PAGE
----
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High capacity, high-performance fault-tolerant storage for photography and video.
Non-RAID or RAID-0/1/4/5/10.
Capacities up to 84 Terabytes!
Ergonomics of OWC Mercury Elite Pro Dual
Related: ergonomics, noise, Other World Computing, OWC Mercury Elite Pro, RAID, storage, Thunderbolt, USB
The unit is attractive and relatively compact.
The power supply is external, and together with the power cord to the power brick and the cable from that to the enclosure, the enclosure can be quite a distance from the power outlet if need be.
Thunderbolt allows a very long cable distance (100 feet), so it is possible to locate the unit and any other peripherals in a closet or similar, and daisy-chain them: one long cable to first device, short cables from that device to the others.
My acid test for vibration is on my wooden desk. Some external drives resonate on this desk (worse than any kind of noise), but I am pleased to say “no resonance”.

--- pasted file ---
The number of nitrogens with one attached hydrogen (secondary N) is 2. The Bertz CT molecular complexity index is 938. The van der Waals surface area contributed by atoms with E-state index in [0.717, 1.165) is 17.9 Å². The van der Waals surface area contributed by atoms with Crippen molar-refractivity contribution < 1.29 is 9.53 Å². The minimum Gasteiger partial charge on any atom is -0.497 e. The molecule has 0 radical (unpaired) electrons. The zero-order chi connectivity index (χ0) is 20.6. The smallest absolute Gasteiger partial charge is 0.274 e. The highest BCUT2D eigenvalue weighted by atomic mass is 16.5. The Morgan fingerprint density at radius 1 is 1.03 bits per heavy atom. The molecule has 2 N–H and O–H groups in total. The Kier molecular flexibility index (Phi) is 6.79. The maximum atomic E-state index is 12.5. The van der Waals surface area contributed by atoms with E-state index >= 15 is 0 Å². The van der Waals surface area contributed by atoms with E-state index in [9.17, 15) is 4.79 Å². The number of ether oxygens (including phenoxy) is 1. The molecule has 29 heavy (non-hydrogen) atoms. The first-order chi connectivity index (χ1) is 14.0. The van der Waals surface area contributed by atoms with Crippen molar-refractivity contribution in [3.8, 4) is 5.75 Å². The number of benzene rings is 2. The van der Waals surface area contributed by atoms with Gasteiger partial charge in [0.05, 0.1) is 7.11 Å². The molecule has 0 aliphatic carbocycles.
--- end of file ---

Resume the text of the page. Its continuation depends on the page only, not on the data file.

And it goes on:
Your author has a very quiet (essentially silent) workspace. Accordingly, any noise can be heard, even at a very low level.
Cooling is required to house two hard drives which themselves always have some level of noise. The fan adds a certain level of noise over and above the inherent noise of two 7200 rpm hard drives. In a quiet environment, one might not want it on the desktop close to one’s ears, but under a desk the fan noise should decrease substantially. It is an even-tempered fan noise—not annoying, so it’s a volume issue only, not frequency.
Under full load for many hours, a mild warm airflow exited the rear of the unit, showing that cooling is necessary with two 7200 rpm drives. But with the drives idle the air is cool. The fan is not sensitive to temperature and apparently runs at the “safe cooling” speed always.